Global Premier League - Not such a bad thing?
The first thing that can be said about there being an extra round is that at least no Premiership team would miss out on a home game and feel ripped off that they are paying all this money for less games. This is already an advantage in the Premier League's proposal over the NFL's recent decision, as Miami Dolphins had one of only eight home games played at Wembley. If a Premier League team were deprived of a home game, this wouldn't just be general disproval from the nation's fans, but a major crisis.
As the games would be played on neutral ground, as opposed to a certain team's home games, then the bias of the venue wouldn't take control. With the NFL game at Wembley, despite being a Miami 'home' game, most of the crowd supported the bigger and most well known team, the New York Giants. With a neutral venue, the tickets would be similar to the FA Cup Final, where an equal percentage of the tickets would go to each team, and the rest being sold to general public or corporate businesses. The smaller teams in the Premier League would get the opportunity to have a lot more people watching them than usual. For example, if the match was played in New York, a team with a small capacity like Portsmouth would be allocated somewhere around 25,000 tickets, more than Fratton Park holds, and Portsmouth would also receive a percentage of the money from the other 50,000 or so tickets that are sold. So even for the teams that are as well known over the world, they would still receive a massive cash boost, as most of the games would be played in the biggest and best stadiums and cities in the world.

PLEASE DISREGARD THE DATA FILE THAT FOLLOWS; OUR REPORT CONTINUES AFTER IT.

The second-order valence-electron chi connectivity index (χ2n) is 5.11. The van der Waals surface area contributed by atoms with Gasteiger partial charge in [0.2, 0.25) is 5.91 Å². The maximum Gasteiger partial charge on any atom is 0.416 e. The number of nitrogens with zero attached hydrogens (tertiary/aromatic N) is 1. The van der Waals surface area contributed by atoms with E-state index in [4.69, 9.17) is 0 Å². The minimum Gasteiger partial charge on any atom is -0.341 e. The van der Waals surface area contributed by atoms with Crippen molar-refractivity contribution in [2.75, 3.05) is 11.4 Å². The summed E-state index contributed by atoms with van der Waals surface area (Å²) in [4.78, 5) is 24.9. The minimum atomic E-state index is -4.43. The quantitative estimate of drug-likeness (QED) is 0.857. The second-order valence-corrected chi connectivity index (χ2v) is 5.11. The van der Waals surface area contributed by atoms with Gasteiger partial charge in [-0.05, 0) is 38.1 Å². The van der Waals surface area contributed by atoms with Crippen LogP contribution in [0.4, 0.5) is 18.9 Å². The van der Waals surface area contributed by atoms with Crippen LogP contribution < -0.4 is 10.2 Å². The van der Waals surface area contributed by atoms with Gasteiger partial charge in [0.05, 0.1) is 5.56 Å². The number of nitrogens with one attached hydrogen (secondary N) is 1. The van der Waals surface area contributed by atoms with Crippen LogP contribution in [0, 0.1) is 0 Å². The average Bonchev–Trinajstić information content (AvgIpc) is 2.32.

With all this money being generated, the ticket prices would be very high, meaning that it would be extremely difficult for the people that struggle to pay for their season ticket not being able to see the match. Wrong. The games are being played over a super weekend, and at different places all around the world, therefore meaning that kick off times are different. The fans of the small teams that rarely get picked for live matches would get another chance to see their team on TV.
It's a chance for all those devoted fans in Australia, America and the rest of the world, who stay up till the early hours of the morning stooped over a radio just to follow their team, to feel what we take for granted on a TV matchday, where we have a lie in and put our feet up to watch the footy.
The massive amount of money generated from the live coverage and publicity would allow for clubs to perhaps subsidise more coach trips to away games or buy that next star player. With every kick-off time being different, it really would be a super weekend, with every single match being shown live on television.
There is one very, very big problem with the Premier League's proposal. It will be played in January. Clubs already moan about the three games in quick succession between Christmas and New Year. Not only that, but there is the FA cup third round, FA cup third round replays, FA Cup fourth round, both legs of the Carling Cup semi finals, and an additional 3 rounds of Premier League matches that take place in January, and that's not including the travelling to these venues and the jetlag too. It shouldn't be done. As if it couldn't get any busier, teams are expected to sign players in the transfer window too. Some teams might rest their star players, which would completely backfire on the Premier League.